RATING |

A ticking-bomb thriller tightly wrapped in a papal plot and cinched with the ribbons of religion and science, Angels & Demons is Ron Howard's trimmer follow-up to his bulky The Da Vinci Code.

A&D is a far sight nimbler than its plodding predecessor, where the Holy Grail turns out to be a Holy Girl. The sequel is a little like CSI: Vatican City - a professor and a physicist search for a stolen casket of antimatter before it blows St. Peter's to kingdom come.

Harvard "symbologist" - that is to say, human decoder ring and gasbag - Robert Langdon is back, this time with a much better haircut and a fractionally better script.

Summoned by Vatican authorities still annoyed at his exposure of ancient church secrets, Langdon (Tom Hanks) teams with brainy Bond girl - make that fetching particle physicist - Vittoria Vetra (Ayelet Zurer) on a semiotic scavenger hunt through Rome to find imperiled cardinals and save an imperiled church.

The pope is dead, and the College of Cardinals is meeting to name his successor as four likely candidates are abducted. They will be killed on the hour from 8 to 11 p.m. Then their captor will unleash antimatter at midnight, rocking the Vatican to its foundations. The captor claims to be part of a sect of scientists belatedly avenging the papal persecution of Galileo (branded a heretic in 1615 for hypothesizing that the Earth revolved around the sun).

In a gruesome robbery, the abductor has stolen the antimatter from the Supercollider in Geneva, drawing a new battle line in the war of those historic adversaries, Faith and Science. If science claims creation, what is left to God? If God created man, how does the church explain evolution?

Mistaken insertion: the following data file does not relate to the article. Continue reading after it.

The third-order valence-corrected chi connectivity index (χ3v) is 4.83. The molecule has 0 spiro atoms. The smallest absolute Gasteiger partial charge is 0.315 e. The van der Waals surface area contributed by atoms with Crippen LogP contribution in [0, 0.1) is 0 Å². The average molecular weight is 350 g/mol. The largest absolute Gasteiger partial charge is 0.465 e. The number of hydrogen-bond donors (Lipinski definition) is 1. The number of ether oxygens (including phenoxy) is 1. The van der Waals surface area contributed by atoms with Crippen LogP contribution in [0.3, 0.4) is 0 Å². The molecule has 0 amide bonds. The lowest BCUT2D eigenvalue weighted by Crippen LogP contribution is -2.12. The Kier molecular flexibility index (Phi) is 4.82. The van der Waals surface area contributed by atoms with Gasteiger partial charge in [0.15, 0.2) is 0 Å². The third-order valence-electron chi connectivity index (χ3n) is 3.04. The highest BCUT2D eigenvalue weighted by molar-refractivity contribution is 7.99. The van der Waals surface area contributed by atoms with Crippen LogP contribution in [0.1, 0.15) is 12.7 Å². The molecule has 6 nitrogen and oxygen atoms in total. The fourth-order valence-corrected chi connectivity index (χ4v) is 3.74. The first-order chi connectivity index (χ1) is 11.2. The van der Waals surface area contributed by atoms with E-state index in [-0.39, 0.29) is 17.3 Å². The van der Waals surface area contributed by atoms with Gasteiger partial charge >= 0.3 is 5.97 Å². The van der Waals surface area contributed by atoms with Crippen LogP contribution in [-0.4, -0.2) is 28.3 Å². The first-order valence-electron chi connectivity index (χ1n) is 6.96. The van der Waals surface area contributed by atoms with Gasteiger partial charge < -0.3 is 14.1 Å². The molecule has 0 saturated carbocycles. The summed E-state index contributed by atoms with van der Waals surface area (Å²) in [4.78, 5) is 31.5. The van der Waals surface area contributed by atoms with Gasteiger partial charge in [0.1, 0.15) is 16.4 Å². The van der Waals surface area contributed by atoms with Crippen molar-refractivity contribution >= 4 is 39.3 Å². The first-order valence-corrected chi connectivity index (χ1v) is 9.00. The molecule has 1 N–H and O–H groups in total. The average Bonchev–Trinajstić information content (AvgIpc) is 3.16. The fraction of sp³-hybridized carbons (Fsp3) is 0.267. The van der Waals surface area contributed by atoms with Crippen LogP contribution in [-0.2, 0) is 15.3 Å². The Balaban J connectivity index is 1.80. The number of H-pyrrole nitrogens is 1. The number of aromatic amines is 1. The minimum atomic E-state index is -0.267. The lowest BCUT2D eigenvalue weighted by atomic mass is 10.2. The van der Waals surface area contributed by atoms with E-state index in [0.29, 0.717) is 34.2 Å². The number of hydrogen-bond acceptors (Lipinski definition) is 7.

And is antimatter really stored in a vacuum tube and kept stable by what looks to be a laptop battery?

As Howard frames it, the threat of the Supercollision between physics and faith establishes a palpable tension.

Still, Howard's fluid camera movement, Salvatore Totino's old master-ly cinematography, and the Gregorian rants of Hans Zimmer's score cannot redeem the Hardy Boys plotting of Dan Brown's source material. Hanks, Zurer, Armin Mueller-Stahl (as an old-guard cardinal), Stellan Skarsgård (as chief of the Vatican's Swiss Guards), and Ewan McGregor (as the dead pope's exalted personal assistant) deserve points for earnest recitations of the often-stilted dialogue.

Rome wasn't built in a day, but Dan Brown's plot was. Evidently, an unknown Illuminati master carved statues representing each of the four elements - and the captor will kill a cardinal with earth, air, fire, and water.

Given roughly five hours to save Christendom, Langdon and Vetra bone up on the sculptor Bernini and sprint from Pantheon to Piazza Navona and from statue to statue.

There's Bernini's Ecstasy of St. Teresa! Does the angel's finger point to where the captor has hidden a cardinal? Does Vetra always have to ask a question in order for Langdon to explain what's happening? Does Langdon always sound like a know-it-all?

Meanwhile, cardinals are branded, savaged, and incinerated in most grotesque fashion. (The film is rated PG-13, but the violence curdles the blood and wrenches the gut.)

Up to a point, a puzzle-solving momentum carries the film. For one who hasn't read the book, there is too much exposition to swallow, let alone digest. But even while gagging on plot, I enjoyed the location shots and the artful reproductions of St. Peter's Square and the Sistine Chapel (shot in L.A.). The sets so persuasively reproduce the actual locations that you can almost smell the Tiber and feel St. Peter's marble chill.

As is the new convention in thrillers, A&D concludes, twists, concludes, and twists again. And Faith and Science get wrung into a kind of double helix. Maybe they aren't on a Supercollision course. Maybe, as Langdon says, paraphrasing Galileo, they are different languages telling the same story.

From his mouth to God's ear.

Angels & Demons **1/2 (out of four stars)

Directed by Ron Howard. With Tom Hanks, Ayelet Zurer, Armin Mueller-Stahl, Stellan Skårsgard and Ewan McGregor. Distributed by Sony Pictures Entertainment.

Running time: 2 hours, 18 mins.

Parent's guide: PG-13 (graphic, bloodcurdling and gutwrenching violence)

Showing at: area theatersEndText

Contact movie critic Carrie Rickey
at 215-854-5402 or crickey@phillynews.com. Read her blog, "Flickgrrl," at http://www.philly.com/philly/blogs/
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